This original, unusual statue of Ireland's national poet William Butler Yeats was unveiled by his son in 1989 to mark the 50th anniversary of the writer's death.Read full article
More than 200 megalithic monuments once stood on this site, located to the west of Sligo Town. Both man and nature have destroyed many of the passage tombs and dolmens over the years, but today there are still about 40 burial sites to be explored in this ancient cemetery, spread out over roughly 40 acres of land. Carrowmore is both the oldest and largest burial ground in Ireland, dating back to prehistoric times.Read full article
Sir Robert Gore-Booth built this unique and beautiful neoclassical mansion in the 1830s. Fashioned from Ballisodore limestone, and located 7km to the northwest of Sligo just off the N4, Lissadell House had remained a family homestead until 2003, when it was sold privately. W.B. Yeats was a regular visitor, and was friendly with two of the Gore-Booth sisters; indeed, he preserved the women and their home in a poem entitled In Memory Of Eva Gore-Booth And Con Markievicz. One sister – Constance – later married and became the Countess Markievicz, famous for her role in the Easter Rising of 1916.Read full article
Built in 1253 by Maurice FitzGerald, Sligo abbey is the only remaining authentic medieval building in Sligo Town. Originally housed Dominican monks, it was heavily damaged by fire in 1414. The abbey was reconstructed afterward only to be destroyed again in 1642, by the army of Sir Fredrick Hamilton. The Dominican Friars remained in the abbey until 1760, when they built to the Holy Cross Friary in Sligo's High Street, where they remain to this day.Read full article
Sligo Library is housed in a former Gothic Revival church, designed and built in 1851 by Belfast firm Lanyon, Lynn and Lanyon. Previously the home of Sligo's Independent Church, which had been founded by Scottish and English evangelicals, the building was converted to the Sligo Library in 1954. The adjoining minister's house, built in 1867, became the Sligo County Museum in 1955. The main attraction of this enjoyable museum of local history and art, is the Yeats Memorial Room. It displays many of the poet’s personal items, such as letters, photographs, and the flag used to cover his coffin when he was buried nearby at Drumcliff.Read full article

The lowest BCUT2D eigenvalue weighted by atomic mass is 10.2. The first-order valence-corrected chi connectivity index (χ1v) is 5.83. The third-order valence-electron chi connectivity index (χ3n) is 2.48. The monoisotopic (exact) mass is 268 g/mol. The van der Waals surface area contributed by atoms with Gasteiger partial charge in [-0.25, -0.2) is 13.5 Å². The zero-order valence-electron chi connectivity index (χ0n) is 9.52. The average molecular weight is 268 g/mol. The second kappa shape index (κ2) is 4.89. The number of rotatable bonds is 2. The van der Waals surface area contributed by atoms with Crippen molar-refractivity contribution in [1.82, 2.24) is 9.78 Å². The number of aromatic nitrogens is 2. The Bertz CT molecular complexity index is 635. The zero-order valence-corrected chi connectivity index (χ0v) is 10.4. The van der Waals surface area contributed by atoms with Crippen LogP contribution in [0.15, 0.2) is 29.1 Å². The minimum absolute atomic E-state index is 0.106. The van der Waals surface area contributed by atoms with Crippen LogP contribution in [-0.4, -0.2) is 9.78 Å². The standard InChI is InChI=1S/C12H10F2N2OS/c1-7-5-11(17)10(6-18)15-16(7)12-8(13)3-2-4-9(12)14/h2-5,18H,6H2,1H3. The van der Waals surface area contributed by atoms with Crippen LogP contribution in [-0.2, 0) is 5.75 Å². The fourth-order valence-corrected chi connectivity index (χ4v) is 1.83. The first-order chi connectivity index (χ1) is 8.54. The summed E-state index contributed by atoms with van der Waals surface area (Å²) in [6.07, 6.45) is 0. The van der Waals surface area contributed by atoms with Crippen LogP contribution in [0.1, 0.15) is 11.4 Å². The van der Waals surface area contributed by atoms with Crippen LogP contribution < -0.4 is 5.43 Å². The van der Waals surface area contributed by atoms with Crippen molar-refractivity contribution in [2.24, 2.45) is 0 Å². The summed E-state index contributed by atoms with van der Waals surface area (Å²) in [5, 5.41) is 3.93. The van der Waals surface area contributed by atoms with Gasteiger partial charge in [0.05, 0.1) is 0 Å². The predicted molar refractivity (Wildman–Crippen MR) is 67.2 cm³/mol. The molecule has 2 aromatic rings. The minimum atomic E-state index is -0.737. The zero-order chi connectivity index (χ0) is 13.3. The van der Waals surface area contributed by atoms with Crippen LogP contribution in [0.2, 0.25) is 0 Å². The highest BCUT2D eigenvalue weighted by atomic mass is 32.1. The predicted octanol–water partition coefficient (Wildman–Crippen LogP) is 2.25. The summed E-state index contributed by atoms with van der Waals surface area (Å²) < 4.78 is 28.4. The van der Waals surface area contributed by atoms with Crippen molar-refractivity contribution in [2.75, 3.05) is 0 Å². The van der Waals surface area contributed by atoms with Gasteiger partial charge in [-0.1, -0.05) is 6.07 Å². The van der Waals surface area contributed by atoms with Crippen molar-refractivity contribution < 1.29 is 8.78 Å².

The Yeats Memorial Building, is a distinctive redbrick Victorian building in the centre of Sligo Town, overlooking the River Garavogue. The Yeats building is dedicated to celebrating the life and work of the national poet of Ireland William Butler Yeats. Located at the west end of the Hyde Park Bridge, the building also serves as the headquarters of the Yeats Society. Today, the Yeats building houses a permanent displays of photographs, known as Yeats Photographic Exhibition.
Sligo Town sits in a scenic valley between Benbulben and Knocknarea mountains. The River Garavogue runs through its centre, taking only a few kilometers to emerge from nearby Lough Gill to enter the sea at Sligo Bay. Indeed, the town gets its name from the Irish Sligeach, meaning "Shelly Bay / River". While there are no shells now, there is water everywhere, and there are fine beaches, lakes and waterfalls nearby. It is the largest town in the region, and lends its name to the surrounding County Sligo. Sligo Town’s attractive centre affords expansive river views, and scenic Benbulben Mountain, with its flat top and appearance that evolves along with the changing light of the day provides an interesting backdrop.Read full article
Rosses Point is a beautiful maritime village and holiday resort, that boasts two adjoining blue-flag beaches. Located about 5 miles / 8 km from Sligo town, the charming village is a popular with locals, particularly families with children, due to its twin beaches. For most of the year, the beaches are pleasantly uncrowded -- only on very warm summer days, which occur unpredictably in Ireland, do large numbers gather, but even on these days, there is always plenty of space on the beaches for all. At any time of year, Rosses Point is a pleasant spot to visit due to its natural beauty. Early evenings offer the best views, when sunset is occurring over the Atlantic, with the magnificent backdrop of Sligo town's two main hills. Benbulben, a table-top mountain, overlooks the beach on one side. In the other direction can be seen Knocknarea -- a smaller, more round hill where, according to local legend, ancient Celt Queen Maeve is buried. The tradition is that everyone who walks to the top carries a stone, and place it on top of the stone burial cairn.Read full article